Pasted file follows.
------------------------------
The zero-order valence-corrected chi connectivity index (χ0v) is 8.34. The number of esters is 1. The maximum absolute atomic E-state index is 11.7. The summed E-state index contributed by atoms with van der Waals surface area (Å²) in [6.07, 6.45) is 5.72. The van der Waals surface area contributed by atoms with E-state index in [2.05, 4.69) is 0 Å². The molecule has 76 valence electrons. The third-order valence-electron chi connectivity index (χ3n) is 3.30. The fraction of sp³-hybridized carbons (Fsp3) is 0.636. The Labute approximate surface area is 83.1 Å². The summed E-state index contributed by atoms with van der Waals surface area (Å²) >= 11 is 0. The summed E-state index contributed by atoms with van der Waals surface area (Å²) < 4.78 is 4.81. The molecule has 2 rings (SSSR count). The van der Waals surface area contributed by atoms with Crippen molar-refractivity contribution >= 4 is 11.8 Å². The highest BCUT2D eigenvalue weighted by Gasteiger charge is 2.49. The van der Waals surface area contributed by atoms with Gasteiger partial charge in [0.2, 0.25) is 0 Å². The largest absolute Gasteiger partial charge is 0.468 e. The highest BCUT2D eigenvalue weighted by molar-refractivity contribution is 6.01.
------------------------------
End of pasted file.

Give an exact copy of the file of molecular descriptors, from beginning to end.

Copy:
The zero-order valence-corrected chi connectivity index (χ0v) is 8.34. The number of esters is 1. The maximum absolute atomic E-state index is 11.7. The summed E-state index contributed by atoms with van der Waals surface area (Å²) in [6.07, 6.45) is 5.72. The van der Waals surface area contributed by atoms with E-state index in [2.05, 4.69) is 0 Å². The molecule has 76 valence electrons. The third-order valence-electron chi connectivity index (χ3n) is 3.30. The fraction of sp³-hybridized carbons (Fsp3) is 0.636. The Labute approximate surface area is 83.1 Å². The summed E-state index contributed by atoms with van der Waals surface area (Å²) >= 11 is 0. The summed E-state index contributed by atoms with van der Waals surface area (Å²) < 4.78 is 4.81. The molecule has 2 rings (SSSR count). The van der Waals surface area contributed by atoms with Crippen molar-refractivity contribution >= 4 is 11.8 Å². The highest BCUT2D eigenvalue weighted by Gasteiger charge is 2.49. The van der Waals surface area contributed by atoms with Gasteiger partial charge in [0.2, 0.25) is 0 Å². The largest absolute Gasteiger partial charge is 0.468 e. The highest BCUT2D eigenvalue weighted by molar-refractivity contribution is 6.01.